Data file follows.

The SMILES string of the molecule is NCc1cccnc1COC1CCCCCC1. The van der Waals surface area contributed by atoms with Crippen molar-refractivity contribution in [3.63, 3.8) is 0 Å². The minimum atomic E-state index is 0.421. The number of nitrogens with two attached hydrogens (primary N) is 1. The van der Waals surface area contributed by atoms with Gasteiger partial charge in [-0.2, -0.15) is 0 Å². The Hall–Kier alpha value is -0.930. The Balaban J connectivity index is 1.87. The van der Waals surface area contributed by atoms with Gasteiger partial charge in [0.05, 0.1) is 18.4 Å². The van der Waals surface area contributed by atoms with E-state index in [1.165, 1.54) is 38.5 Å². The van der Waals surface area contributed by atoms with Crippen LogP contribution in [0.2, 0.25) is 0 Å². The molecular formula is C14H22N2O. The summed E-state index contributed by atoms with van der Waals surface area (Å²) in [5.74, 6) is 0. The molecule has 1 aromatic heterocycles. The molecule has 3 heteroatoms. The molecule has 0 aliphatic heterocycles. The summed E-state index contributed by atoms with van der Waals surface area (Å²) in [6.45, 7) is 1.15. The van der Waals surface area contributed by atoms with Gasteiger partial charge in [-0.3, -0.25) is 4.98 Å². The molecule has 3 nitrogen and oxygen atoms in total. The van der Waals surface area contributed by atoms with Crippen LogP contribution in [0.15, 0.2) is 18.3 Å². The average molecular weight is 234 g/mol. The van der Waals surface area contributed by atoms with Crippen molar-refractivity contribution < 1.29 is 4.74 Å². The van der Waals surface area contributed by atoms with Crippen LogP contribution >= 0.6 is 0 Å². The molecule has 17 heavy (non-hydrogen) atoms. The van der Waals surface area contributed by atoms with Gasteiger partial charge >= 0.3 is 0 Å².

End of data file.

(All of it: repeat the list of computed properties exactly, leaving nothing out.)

The SMILES string of the molecule is NCc1cccnc1COC1CCCCCC1. The van der Waals surface area contributed by atoms with Crippen molar-refractivity contribution in [3.63, 3.8) is 0 Å². The minimum atomic E-state index is 0.421. The number of nitrogens with two attached hydrogens (primary N) is 1. The van der Waals surface area contributed by atoms with Gasteiger partial charge in [-0.2, -0.15) is 0 Å². The Hall–Kier alpha value is -0.930. The Balaban J connectivity index is 1.87. The van der Waals surface area contributed by atoms with Gasteiger partial charge in [0.05, 0.1) is 18.4 Å². The van der Waals surface area contributed by atoms with E-state index in [1.165, 1.54) is 38.5 Å². The van der Waals surface area contributed by atoms with Crippen LogP contribution in [0.2, 0.25) is 0 Å². The molecular formula is C14H22N2O. The summed E-state index contributed by atoms with van der Waals surface area (Å²) in [5.74, 6) is 0. The molecule has 1 aromatic heterocycles. The molecule has 3 heteroatoms. The molecule has 0 aliphatic heterocycles. The summed E-state index contributed by atoms with van der Waals surface area (Å²) in [6.45, 7) is 1.15. The van der Waals surface area contributed by atoms with Gasteiger partial charge in [-0.3, -0.25) is 4.98 Å². The molecule has 3 nitrogen and oxygen atoms in total. The van der Waals surface area contributed by atoms with Crippen LogP contribution in [0.15, 0.2) is 18.3 Å². The average molecular weight is 234 g/mol. The van der Waals surface area contributed by atoms with Crippen molar-refractivity contribution < 1.29 is 4.74 Å². The van der Waals surface area contributed by atoms with Crippen LogP contribution >= 0.6 is 0 Å². The molecule has 17 heavy (non-hydrogen) atoms. The van der Waals surface area contributed by atoms with Gasteiger partial charge >= 0.3 is 0 Å².